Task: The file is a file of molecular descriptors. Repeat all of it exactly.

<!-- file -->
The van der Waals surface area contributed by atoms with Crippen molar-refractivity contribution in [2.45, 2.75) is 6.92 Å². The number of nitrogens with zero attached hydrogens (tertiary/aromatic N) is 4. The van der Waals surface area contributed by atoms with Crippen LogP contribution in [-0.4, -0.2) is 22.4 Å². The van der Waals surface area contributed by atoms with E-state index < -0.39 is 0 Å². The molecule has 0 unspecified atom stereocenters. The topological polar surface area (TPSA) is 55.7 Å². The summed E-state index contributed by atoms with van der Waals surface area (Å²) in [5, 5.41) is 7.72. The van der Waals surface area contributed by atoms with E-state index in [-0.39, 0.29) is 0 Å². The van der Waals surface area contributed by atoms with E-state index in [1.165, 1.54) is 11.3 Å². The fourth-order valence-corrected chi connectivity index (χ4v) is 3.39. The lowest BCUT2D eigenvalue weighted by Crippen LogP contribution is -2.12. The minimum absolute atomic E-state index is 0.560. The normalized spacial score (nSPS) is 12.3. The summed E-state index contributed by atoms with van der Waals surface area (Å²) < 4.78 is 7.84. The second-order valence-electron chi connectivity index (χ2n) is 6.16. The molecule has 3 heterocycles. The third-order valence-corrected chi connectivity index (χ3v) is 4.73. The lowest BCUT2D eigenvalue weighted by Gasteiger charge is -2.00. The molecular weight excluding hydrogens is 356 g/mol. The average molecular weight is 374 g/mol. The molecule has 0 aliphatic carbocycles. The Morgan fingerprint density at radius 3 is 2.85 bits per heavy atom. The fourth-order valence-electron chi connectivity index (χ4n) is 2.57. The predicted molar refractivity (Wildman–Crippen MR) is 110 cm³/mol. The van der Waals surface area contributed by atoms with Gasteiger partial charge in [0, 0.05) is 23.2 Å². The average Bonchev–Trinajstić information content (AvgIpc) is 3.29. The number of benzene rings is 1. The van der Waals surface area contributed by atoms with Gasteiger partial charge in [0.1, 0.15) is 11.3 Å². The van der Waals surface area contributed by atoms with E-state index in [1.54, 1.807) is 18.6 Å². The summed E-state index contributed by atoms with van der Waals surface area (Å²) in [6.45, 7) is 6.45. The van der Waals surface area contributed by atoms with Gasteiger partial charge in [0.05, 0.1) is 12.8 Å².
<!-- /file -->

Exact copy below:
The van der Waals surface area contributed by atoms with Crippen molar-refractivity contribution in [2.45, 2.75) is 6.92 Å². The number of nitrogens with zero attached hydrogens (tertiary/aromatic N) is 4. The van der Waals surface area contributed by atoms with Crippen LogP contribution in [-0.4, -0.2) is 22.4 Å². The van der Waals surface area contributed by atoms with E-state index < -0.39 is 0 Å². The molecule has 0 unspecified atom stereocenters. The topological polar surface area (TPSA) is 55.7 Å². The summed E-state index contributed by atoms with van der Waals surface area (Å²) in [5, 5.41) is 7.72. The van der Waals surface area contributed by atoms with E-state index in [-0.39, 0.29) is 0 Å². The van der Waals surface area contributed by atoms with E-state index in [1.165, 1.54) is 11.3 Å². The fourth-order valence-corrected chi connectivity index (χ4v) is 3.39. The lowest BCUT2D eigenvalue weighted by Crippen LogP contribution is -2.12. The minimum absolute atomic E-state index is 0.560. The normalized spacial score (nSPS) is 12.3. The summed E-state index contributed by atoms with van der Waals surface area (Å²) < 4.78 is 7.84. The second-order valence-electron chi connectivity index (χ2n) is 6.16. The molecule has 3 heterocycles. The third-order valence-corrected chi connectivity index (χ3v) is 4.73. The lowest BCUT2D eigenvalue weighted by Gasteiger charge is -2.00. The molecular weight excluding hydrogens is 356 g/mol. The average molecular weight is 374 g/mol. The molecule has 0 aliphatic carbocycles. The Morgan fingerprint density at radius 3 is 2.85 bits per heavy atom. The fourth-order valence-electron chi connectivity index (χ4n) is 2.57. The predicted molar refractivity (Wildman–Crippen MR) is 110 cm³/mol. The van der Waals surface area contributed by atoms with Gasteiger partial charge in [0, 0.05) is 23.2 Å². The average Bonchev–Trinajstić information content (AvgIpc) is 3.29. The number of benzene rings is 1. The van der Waals surface area contributed by atoms with Gasteiger partial charge in [0.1, 0.15) is 11.3 Å². The van der Waals surface area contributed by atoms with E-state index in [1.54, 1.807) is 18.6 Å². The summed E-state index contributed by atoms with van der Waals surface area (Å²) in [6.45, 7) is 6.45. The van der Waals surface area contributed by atoms with Gasteiger partial charge in [0.05, 0.1) is 12.8 Å².